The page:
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Warrior Sisters of Wu

Theatre Review by James Wilson - February 14, 2024

David Lee Huynh and Kim Wuan
Photo by Russ Rowland
"Romance of the Three Kingdoms," the classic 14th century Chinese novel attributed to author Luo Guanzhong, is a sprawling epic that merges history, fiction and mythology. The book comprises 120 chapters and hundreds of pages, and it chronicles the tumultuous period of fighting among feudal lords and hostile armies at the end of the Han Dynasty (around 200 AD). The Pan Asian Repertory Theatre production, Warrior Sisters of Wu (currently playing at A.R.T./New York Theatres) adapts just a sliver of the original text and runs a fleet 100 minutes plus intermission. Playwright Damon Chua focuses on a lesser-known episode featuring minor characters, and in the process has created an East Asian, third-century rom com with inspiration drawn from Shakespeare comedies, Jane Austen's "Pride and Prejudice," and modern sense and sensibilities.

The drumbeat of war is pounding in the distance, but Warrior Sisters of Wu is centrally concerned with the age-old battle of the sexes. At the beginning of the play, Lord Qiao (Michael C. Liu) discusses the potential engagement of his daughter Qing (Kim Wuan) with their oily relative Xie (Dinh James Doan, who also plays a Tea Merchant). As the closest male relation, Xie is set to inherit the family's house, and the arranged marriage would keep the property within the family, as it were.

Qing, however, will have none of it. She and her sister Wan (Nancy Ma) have been training in sword combat and mastering the principles of Kung Fu (Michael G. Chin choreographed the impressive fight scenes) under General Zhou Yu (Vin Kridakorn), who is second in command. Qing does not intend to marry, but instead wants to go to the front line and fight for the Kingdom of Wu under the first in command, General Sun Ce (David Lee Huynh).

Lovers Wan and Zhou Yu are determined to bring the stubbornly single Qing and equally relationship-averse Sun Ce together, but like Katherine and Petruchio, Beatrice and Benedick, and Elizabeth Bennett and Mr. Darcy, they are at once forcefully repelled by each other. In their initial encounters, they engage in verbal skirmishes, but when Qing bests the general in a martial arts competition, he begrudgingly gives her a chance to lead his men in a training session. A combination of humiliation, regretfulness, and a bit of matchmaking trickery gradually softens the hardened hearts.

While the play is set in feudal China and draws on well-known tropes from archetypal romantic plays and novels, Chua also imbues the writing with contemporary feminist language. For instance, Qing initially despises Sun Ce, claiming that "he's part of the insidious patriarchy." Arguing that chauvinism is a hallmark of powerful men, she says, "One can be honorable and sexist. In fact, the more honorable, the more sexist." In addition to gender politics, Warrior Sisters also addresses the clash of old-world, traditional values manifested in Confucianism, and the evolving, progressive attitudes represented by Taoism.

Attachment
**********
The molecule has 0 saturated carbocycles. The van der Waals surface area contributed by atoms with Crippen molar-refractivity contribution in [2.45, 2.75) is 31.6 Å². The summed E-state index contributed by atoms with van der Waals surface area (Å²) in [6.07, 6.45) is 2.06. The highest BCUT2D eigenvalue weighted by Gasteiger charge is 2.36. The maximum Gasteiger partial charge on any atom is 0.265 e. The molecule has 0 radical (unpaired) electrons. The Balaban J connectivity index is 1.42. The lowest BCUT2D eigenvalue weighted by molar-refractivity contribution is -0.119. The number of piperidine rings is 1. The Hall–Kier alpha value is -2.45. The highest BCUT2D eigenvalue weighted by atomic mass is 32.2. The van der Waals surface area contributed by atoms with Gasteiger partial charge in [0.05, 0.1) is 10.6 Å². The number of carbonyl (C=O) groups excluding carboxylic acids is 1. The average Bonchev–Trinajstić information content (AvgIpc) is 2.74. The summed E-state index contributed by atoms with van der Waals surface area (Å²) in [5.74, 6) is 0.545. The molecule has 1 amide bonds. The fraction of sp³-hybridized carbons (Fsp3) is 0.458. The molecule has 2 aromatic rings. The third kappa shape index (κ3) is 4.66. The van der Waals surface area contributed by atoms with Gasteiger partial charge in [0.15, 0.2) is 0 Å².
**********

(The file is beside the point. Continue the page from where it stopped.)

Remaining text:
Although there are a lot of ideas, director Jeff Liu and his design team bridge the worlds of the play effectively. The audience sits on two sides of the space, and Sheryl Liu's minimalist set, which makes use of Chinese screens, effortlessly moves the action between Lord Qiao's home and various locales throughout the Kingdom of Wu. Karen Boyer's brightly colored period apparel and Ayumu Poe Saegusa's lighting provide nicely atmospheric touches. Gregory Casparian's projections on the opposing walls include Chinese calligraphy and floating confetti, giving the impression that the spectators are surrounded by and enveloped in the ancient kingdom. All of the elements, including the sound design by Da Xu, are used to particularly strong effect as the company of actors present an interesting epilogue about the afterlife of the original novel.

Unfortunately, the historic dimensions are often at odds with the layers of literary allusions and references to contemporary debates about gender equality. Indeed, the imbalance of the yin and yang (which is referenced several times throughout) detracts from the pleasures one expects from an absorbing romantic comedy. The production falters as it attempts to negotiate the right measure of comedy, combat, and political intrigue. Additionally, the main characters often speak in platitudes and mask their feelings behind Confucius sayings. There are few glimpses of their vulnerabilities until they inevitably drop their facades completely. As a result, the sparks of romantic passion do not ignite. And to riff on Jane Austen, one might argue, it is a universally known truth, that this is the essential component of a rom com.

Warrior Sisters of Wu
Through March 10, 2024
Pan Asian Repertory Theatre
Mezzanine Theatre at A.R.T./New York Theatres, 502 West 53rd Street, New York NY
Tickets online and current performance schedule: